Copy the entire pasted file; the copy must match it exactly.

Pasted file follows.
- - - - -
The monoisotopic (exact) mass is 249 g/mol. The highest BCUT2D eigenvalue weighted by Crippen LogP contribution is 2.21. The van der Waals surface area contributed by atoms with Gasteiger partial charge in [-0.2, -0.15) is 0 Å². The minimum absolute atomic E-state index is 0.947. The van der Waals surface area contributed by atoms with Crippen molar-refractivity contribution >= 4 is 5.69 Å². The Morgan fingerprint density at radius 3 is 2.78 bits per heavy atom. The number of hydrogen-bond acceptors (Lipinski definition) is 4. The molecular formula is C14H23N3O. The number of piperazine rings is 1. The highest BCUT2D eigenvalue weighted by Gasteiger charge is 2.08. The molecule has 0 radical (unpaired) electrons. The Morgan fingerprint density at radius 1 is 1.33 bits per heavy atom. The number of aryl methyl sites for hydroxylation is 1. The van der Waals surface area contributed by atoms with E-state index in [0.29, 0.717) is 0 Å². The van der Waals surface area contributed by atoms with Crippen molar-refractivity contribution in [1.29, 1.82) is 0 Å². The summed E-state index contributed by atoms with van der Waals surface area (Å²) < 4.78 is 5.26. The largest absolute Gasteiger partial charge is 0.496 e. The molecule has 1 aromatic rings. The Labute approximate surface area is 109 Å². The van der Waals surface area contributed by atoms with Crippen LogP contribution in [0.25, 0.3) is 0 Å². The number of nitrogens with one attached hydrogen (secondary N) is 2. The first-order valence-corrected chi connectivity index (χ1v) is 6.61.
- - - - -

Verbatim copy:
The monoisotopic (exact) mass is 249 g/mol. The highest BCUT2D eigenvalue weighted by Crippen LogP contribution is 2.21. The van der Waals surface area contributed by atoms with Gasteiger partial charge in [-0.2, -0.15) is 0 Å². The minimum absolute atomic E-state index is 0.947. The van der Waals surface area contributed by atoms with Crippen molar-refractivity contribution >= 4 is 5.69 Å². The Morgan fingerprint density at radius 3 is 2.78 bits per heavy atom. The number of hydrogen-bond acceptors (Lipinski definition) is 4. The molecular formula is C14H23N3O. The number of piperazine rings is 1. The highest BCUT2D eigenvalue weighted by Gasteiger charge is 2.08. The molecule has 0 radical (unpaired) electrons. The Morgan fingerprint density at radius 1 is 1.33 bits per heavy atom. The number of aryl methyl sites for hydroxylation is 1. The van der Waals surface area contributed by atoms with E-state index in [0.29, 0.717) is 0 Å². The van der Waals surface area contributed by atoms with Crippen molar-refractivity contribution in [1.29, 1.82) is 0 Å². The summed E-state index contributed by atoms with van der Waals surface area (Å²) < 4.78 is 5.26. The largest absolute Gasteiger partial charge is 0.496 e. The molecule has 1 aromatic rings. The Labute approximate surface area is 109 Å². The van der Waals surface area contributed by atoms with Crippen LogP contribution in [0.25, 0.3) is 0 Å². The number of nitrogens with one attached hydrogen (secondary N) is 2. The first-order valence-corrected chi connectivity index (χ1v) is 6.61.